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Archive for September 24th, 2018


Ezekiel 10The Seed in the Darkness

Monday, September 24, 2018

Written on January 26 and posted today as a Favorite . . .

We return to the Cherubim, those “sublime hosts” to God’s presence.  (Noontime, March 4, 2010 http://www.newadvent.org/cathen/03646c.htm)

These special beings that guard the Ark of the Covenant in the Holy of Holies are described in 1 Kings, chapters 6 through 8.  It seems that once a year we visit with them and we might find them fascinating since they share a life of intimacy with God.  Today we see them reappear with the divine chariot.  “The coals may represent either the city’s destruction following the death of its inhabitants or the beginning of purification . . . The details of this second chariot vision [after the introduction in Ezekiel 1] are confusing, making it impossible to follow precisely where the glory is . . . The overall effect of the vision is clear: the glory leaves its great seat within the holy of holies and mounts the living chariot, departing in stages from the temple.  By the chapter’s end the glory of YHWH is mounted over the cherubim, stationed at the door of the temple’s east gate, and poised to depart”.  (Barton, and Muddiman 542)

Ezekiel’s imagery is sometimes difficult to decipher and often dark and scary; and so we turn to commentary and to our own inner place where God dwells to hear what wisdom comes from these verses today.  In this vision we see the cleansing and refining effect that God’s presence has on his creatures.  This distillation takes place as the soil is readied for the good seed to be planted and flourish.  We sometimes forget that seeds sprout and take root in the dark, and then they rise to the light.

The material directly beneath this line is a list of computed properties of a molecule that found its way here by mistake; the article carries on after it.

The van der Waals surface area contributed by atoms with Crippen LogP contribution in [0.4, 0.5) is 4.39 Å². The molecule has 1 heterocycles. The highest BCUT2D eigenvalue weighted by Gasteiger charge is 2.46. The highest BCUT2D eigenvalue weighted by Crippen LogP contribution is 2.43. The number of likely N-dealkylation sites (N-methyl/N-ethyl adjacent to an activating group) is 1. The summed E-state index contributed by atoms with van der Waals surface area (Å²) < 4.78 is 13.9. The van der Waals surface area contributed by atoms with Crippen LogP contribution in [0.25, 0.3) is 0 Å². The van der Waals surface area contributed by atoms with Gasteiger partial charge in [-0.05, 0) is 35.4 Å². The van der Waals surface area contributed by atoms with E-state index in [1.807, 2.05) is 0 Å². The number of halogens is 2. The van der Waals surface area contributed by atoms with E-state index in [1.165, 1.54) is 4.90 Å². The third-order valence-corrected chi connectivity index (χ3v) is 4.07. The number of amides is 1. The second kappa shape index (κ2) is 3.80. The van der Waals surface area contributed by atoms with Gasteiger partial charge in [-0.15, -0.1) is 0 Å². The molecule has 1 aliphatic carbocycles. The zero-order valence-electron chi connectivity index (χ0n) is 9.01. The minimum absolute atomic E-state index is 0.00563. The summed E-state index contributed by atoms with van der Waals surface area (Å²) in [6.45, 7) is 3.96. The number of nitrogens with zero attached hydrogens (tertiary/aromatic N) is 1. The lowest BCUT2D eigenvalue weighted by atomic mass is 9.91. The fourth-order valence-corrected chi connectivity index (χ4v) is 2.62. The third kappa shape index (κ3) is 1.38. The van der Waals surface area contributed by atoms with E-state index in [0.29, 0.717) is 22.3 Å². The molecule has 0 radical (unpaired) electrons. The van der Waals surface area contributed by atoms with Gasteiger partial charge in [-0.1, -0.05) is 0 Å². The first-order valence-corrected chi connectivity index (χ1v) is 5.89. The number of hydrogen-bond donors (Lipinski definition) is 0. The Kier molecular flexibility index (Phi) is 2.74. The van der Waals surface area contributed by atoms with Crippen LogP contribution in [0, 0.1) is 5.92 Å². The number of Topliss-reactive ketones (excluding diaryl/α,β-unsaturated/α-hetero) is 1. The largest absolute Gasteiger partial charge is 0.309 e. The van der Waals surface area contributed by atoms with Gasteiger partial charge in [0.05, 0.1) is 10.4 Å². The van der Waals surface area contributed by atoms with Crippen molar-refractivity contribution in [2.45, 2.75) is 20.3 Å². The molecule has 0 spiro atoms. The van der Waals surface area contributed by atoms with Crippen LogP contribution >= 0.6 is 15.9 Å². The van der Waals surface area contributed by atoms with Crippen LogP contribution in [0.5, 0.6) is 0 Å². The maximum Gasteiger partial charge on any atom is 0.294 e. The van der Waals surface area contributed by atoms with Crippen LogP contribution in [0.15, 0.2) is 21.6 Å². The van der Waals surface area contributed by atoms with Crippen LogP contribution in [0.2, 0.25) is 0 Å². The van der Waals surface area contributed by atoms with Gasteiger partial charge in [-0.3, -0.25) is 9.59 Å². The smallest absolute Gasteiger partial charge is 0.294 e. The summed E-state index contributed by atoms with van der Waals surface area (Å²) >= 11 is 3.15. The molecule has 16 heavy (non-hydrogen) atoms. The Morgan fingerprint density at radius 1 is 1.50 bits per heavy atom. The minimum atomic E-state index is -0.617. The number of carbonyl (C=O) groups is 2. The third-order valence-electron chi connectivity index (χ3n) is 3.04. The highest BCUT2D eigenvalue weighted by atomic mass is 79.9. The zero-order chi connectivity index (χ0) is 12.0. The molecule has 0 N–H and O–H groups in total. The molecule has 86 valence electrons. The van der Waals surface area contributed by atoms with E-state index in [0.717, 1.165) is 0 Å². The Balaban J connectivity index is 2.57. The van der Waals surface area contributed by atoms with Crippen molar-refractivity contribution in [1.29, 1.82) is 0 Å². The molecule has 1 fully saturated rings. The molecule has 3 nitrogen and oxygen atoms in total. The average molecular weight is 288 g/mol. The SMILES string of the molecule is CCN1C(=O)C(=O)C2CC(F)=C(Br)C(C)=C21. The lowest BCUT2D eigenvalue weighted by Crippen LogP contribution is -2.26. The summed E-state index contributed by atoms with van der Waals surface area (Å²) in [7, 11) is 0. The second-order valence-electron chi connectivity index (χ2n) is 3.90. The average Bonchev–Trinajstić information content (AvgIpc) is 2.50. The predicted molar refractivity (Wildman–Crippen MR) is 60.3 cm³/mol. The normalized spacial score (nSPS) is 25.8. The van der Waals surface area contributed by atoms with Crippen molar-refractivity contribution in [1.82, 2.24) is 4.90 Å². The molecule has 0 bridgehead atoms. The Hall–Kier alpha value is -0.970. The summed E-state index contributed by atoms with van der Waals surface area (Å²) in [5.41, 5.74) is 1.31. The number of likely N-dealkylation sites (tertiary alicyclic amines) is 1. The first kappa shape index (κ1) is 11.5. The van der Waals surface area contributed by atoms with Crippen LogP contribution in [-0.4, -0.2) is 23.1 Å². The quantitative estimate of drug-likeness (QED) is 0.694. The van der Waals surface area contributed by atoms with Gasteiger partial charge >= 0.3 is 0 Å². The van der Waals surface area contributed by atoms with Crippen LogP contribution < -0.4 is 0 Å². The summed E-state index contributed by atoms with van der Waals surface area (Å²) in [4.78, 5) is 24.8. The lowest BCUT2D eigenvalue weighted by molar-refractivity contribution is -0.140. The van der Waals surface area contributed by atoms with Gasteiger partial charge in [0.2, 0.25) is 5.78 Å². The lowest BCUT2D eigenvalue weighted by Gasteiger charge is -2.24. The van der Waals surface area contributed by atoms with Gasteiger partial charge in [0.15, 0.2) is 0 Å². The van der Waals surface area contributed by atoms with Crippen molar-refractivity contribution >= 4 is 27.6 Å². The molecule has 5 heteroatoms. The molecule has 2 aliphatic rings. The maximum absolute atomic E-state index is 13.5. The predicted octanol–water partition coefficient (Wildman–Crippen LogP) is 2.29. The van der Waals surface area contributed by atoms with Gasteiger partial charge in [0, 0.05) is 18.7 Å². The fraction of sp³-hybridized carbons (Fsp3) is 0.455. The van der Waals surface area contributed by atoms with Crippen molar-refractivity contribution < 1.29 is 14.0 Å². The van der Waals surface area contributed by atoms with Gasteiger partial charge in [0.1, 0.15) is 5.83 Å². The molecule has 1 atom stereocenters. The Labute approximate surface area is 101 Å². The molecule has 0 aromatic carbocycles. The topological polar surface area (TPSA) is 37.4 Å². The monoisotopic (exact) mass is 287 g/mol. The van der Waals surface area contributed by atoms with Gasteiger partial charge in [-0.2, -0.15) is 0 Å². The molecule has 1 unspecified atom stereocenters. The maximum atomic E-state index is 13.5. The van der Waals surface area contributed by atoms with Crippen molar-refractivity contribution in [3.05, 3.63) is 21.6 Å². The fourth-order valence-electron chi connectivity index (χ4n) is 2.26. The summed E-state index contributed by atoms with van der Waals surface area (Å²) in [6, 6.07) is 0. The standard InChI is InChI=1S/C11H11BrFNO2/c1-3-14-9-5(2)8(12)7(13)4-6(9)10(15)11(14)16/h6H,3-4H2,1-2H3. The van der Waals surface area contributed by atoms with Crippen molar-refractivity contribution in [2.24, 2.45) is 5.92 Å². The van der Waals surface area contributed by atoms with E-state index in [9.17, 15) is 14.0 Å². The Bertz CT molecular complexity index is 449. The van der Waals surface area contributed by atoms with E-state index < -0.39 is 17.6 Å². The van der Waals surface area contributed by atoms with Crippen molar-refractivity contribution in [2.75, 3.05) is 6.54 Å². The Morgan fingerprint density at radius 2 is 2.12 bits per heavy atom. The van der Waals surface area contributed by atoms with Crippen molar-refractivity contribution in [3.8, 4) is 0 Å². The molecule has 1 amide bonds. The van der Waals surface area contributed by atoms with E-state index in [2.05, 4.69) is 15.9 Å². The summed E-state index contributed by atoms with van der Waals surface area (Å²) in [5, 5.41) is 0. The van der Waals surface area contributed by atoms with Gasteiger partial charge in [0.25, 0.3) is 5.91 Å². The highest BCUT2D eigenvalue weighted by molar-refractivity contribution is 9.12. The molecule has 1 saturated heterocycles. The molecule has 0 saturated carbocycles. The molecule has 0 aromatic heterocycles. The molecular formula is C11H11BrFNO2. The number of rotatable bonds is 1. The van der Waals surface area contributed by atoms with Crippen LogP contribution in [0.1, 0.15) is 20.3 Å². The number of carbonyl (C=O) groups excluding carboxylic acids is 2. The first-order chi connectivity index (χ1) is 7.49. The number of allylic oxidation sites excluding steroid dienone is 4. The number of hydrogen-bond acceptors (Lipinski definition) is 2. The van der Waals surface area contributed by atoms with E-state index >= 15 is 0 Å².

From today’s MAGNIFICAT Meditation of the Day by Caryll Houselander, a British mystic, poet, and spiritual teacher:  Christ is that good seed with which our humanity is sown.  Just as he chose to be subject to his own law of nature in his own life on earth, he chooses to be subject to the same law in his life in our souls.  That is the condition of the growth of the Christ-life in us, from the seed to the flower, from the flower to the fruit: “Believe in me when I tell you this: a grain of wheat must fall into the ground and die, or else it remains nothing more than a grain of wheat; but if it dies, then it yields rich fruit”.  The grain of wheat, which is our Christ-life, is subject to the same law.  It must be buried in the earth.  It must be in darkness.  Its growing must be in rest . . . We are the soil of the divine seed; there is no other.  The flowering of Christ in us does not depend upon pious exercises, on good works outside our daily life, on an amateur practice of religion in our leisure time.  It is in the marrow of our bones, in the experience of our daily life.  The seed is in darkness; the darkness of sorrow, the darkness of faith.

When we some across troublesome images like the ones today, or when we hear disturbing and unsettling news; rather than flee from the darkness, let us center ourselves and go within where God speaks patiently.  Let us remember that we are soil for Christ and that this special life is often born out of sadness and darkness.  It is born out of a deep and abiding faith that is witness to God’s glory.

In faith we trust in God, and we praise God.

In faith we await restoration through Christ, and we praise God.

In faith we place our hope in the Spirit, and we praise God.

In faith we seek God’s word, we listen for God’s voice, and we act in God’s ways . . . and we praise God. 

In faith we grow in wisdom and we ready the soil of our lives for the Christ-life to be planted there . . . so that we might know God in the marrow of our bones . . . and praise God. 


A re-post from August 13, 2011.

Images from: http://www.mishkanministries.org/ark_of_the_covenant.htm 

Barton, John, and John Muddiman. THE OXFORD BIBLE COMMENTARY. Oxford, UK: Oxford University Press, 2001. 542. Print.

Cameron, Peter John, Rev., ed. “Meditation of the Day.” MAGNIFICAT. 26 January 2011: 361-362. Print.

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